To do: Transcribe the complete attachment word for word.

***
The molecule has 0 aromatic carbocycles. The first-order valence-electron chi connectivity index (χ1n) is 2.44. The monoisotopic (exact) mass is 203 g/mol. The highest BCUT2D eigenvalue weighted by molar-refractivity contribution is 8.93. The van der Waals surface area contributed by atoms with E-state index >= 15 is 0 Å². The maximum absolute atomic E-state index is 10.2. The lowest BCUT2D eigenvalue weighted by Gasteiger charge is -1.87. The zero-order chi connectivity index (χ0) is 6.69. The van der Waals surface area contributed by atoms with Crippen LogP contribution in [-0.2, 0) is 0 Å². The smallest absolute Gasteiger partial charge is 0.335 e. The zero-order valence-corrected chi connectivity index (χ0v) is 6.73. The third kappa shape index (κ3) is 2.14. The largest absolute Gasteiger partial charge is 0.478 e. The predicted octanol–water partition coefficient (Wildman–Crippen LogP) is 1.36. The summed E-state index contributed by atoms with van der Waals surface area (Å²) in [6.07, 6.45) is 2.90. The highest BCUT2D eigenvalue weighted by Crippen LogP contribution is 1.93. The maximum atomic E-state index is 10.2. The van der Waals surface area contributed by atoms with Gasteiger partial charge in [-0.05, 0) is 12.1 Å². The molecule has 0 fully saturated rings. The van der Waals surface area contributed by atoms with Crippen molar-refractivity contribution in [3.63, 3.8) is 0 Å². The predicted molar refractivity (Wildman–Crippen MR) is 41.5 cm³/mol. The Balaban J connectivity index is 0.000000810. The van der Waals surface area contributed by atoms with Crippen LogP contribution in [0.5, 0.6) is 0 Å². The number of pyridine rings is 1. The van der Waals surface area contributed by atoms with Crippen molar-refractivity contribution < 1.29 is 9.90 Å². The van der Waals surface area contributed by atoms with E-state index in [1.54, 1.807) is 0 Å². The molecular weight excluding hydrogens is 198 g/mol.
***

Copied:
The molecule has 0 aromatic carbocycles. The first-order valence-electron chi connectivity index (χ1n) is 2.44. The monoisotopic (exact) mass is 203 g/mol. The highest BCUT2D eigenvalue weighted by molar-refractivity contribution is 8.93. The van der Waals surface area contributed by atoms with E-state index >= 15 is 0 Å². The maximum absolute atomic E-state index is 10.2. The lowest BCUT2D eigenvalue weighted by Gasteiger charge is -1.87. The zero-order chi connectivity index (χ0) is 6.69. The van der Waals surface area contributed by atoms with Crippen LogP contribution in [-0.2, 0) is 0 Å². The smallest absolute Gasteiger partial charge is 0.335 e. The zero-order valence-corrected chi connectivity index (χ0v) is 6.73. The third kappa shape index (κ3) is 2.14. The largest absolute Gasteiger partial charge is 0.478 e. The predicted octanol–water partition coefficient (Wildman–Crippen LogP) is 1.36. The summed E-state index contributed by atoms with van der Waals surface area (Å²) in [6.07, 6.45) is 2.90. The highest BCUT2D eigenvalue weighted by Crippen LogP contribution is 1.93. The maximum atomic E-state index is 10.2. The van der Waals surface area contributed by atoms with Gasteiger partial charge in [-0.05, 0) is 12.1 Å². The molecule has 0 fully saturated rings. The van der Waals surface area contributed by atoms with Crippen molar-refractivity contribution in [3.63, 3.8) is 0 Å². The predicted molar refractivity (Wildman–Crippen MR) is 41.5 cm³/mol. The Balaban J connectivity index is 0.000000810. The van der Waals surface area contributed by atoms with Crippen LogP contribution in [0.5, 0.6) is 0 Å². The number of pyridine rings is 1. The van der Waals surface area contributed by atoms with Crippen molar-refractivity contribution < 1.29 is 9.90 Å². The van der Waals surface area contributed by atoms with E-state index in [1.54, 1.807) is 0 Å². The molecular weight excluding hydrogens is 198 g/mol.